Of course your Remoting SDK servers can be run on Windows, in 32- and 64-bit, whether they were created using .NET or Delphi.


Remoting SDK Servers can be "xcopy-deployed", meaning that they don't need an install procedure, but instead you can just copy all the relevant files necessary to a folder of your choice (be it manually or in an automated fashion), and then run the server application from there.

.NET Servers

Delphi Servers

In most cases, deployment requires only your server executable, e.g. MyServer.exe. If you are building with runtime packages, you may also need to deploy the relevant .bpl files, as well. Of course, if your server app makes use of any other additional libraries, resources, configuration files or the like, outside of the scope of Remoting SDK, you will need to deploy those, too.


There are three options for launching your Remoting SDK Server on a Windows system: by direct execution either from the command line or as as GUI application, or as true background "Windows NT" Service.

Running in Command Line Mode

To launch your server in command line mode, simply launch the .exe with the --commandline parameter from a Command Prompt (cmd.exe) window:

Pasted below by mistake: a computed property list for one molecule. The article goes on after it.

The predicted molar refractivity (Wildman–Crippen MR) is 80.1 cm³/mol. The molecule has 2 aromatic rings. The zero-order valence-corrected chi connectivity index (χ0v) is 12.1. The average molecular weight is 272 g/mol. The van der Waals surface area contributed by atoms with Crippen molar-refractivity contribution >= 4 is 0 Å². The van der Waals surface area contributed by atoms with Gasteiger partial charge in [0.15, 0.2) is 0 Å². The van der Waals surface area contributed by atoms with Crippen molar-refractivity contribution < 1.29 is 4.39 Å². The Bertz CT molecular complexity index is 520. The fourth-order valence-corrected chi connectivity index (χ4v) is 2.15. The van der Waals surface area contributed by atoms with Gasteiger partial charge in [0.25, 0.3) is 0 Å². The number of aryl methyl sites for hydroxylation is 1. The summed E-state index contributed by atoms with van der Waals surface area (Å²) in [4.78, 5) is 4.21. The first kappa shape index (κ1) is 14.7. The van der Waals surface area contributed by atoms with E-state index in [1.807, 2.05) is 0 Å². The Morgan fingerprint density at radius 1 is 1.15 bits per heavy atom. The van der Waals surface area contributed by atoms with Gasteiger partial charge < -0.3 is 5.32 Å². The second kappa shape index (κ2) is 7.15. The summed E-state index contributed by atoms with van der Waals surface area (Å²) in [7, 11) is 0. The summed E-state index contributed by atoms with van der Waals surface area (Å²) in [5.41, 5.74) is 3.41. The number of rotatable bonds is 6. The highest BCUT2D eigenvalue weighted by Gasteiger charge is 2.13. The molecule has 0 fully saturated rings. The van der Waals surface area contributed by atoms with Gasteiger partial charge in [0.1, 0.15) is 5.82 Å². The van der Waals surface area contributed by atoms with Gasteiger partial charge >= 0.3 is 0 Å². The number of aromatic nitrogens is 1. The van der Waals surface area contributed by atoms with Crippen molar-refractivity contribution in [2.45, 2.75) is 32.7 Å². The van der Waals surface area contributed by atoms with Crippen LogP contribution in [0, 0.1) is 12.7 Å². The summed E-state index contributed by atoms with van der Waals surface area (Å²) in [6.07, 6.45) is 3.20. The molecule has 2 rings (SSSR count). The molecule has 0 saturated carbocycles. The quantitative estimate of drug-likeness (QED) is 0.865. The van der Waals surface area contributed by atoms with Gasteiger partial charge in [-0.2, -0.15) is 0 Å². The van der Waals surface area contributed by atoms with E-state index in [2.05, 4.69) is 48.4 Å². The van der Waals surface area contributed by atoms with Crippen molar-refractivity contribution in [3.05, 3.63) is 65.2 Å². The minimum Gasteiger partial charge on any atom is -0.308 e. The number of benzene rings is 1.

MyServer.exe --commandline

Your server will start immediately, and print informational details (such as a start-up message, and any logging messages you might emit yourself) to the shell. The shell will be blocked running the server, until you quit it by pressing Enter or ^C", or until the server quits on its own.

Running in command line mode is great when testing or debugging, and to get the server up and running quickly. But the downside is that if you close the Command Prompt window, the server will be stopped, as well.

Running as GUI Application

You can also launch your server as simple Windows GUI application, by just running the .exe without any parameters (or by double-clicking it in Explorer).

Again, your server will start immediately, and by default show a small window with the Remoting SDK Logo (of course you can customize how this looks, or provide your own UI if needed). Your server will be active as long as you keep the application running.

Running in this mode is another great way to test or debug your server app quickly.

Running as Windows NT Service

For true "head-less" deployment, you can also configure your server to run as "Windows NT" Service. In this mode, your server can start on its own in the background, even when no user is logged into the server; it can be controlled using the common mechanisms for Windows Services, such as the netctl command line tool, and the Services Snap-in in the Management Console, available from right-clicking "(My) Computer" in Explorer and choosing "Manage".

While normally a lot of manual code is needed to make an application work as Windows Service, Remoting SDK takes care of all of this for you. You can run your .exe with the --install command line parameter to install it as service, and then use the above-mentioned Windows-provided tools to start, pause and stop your server, and to configure whether it will start automatically when then system boots.

MyServer.exe --install

See Also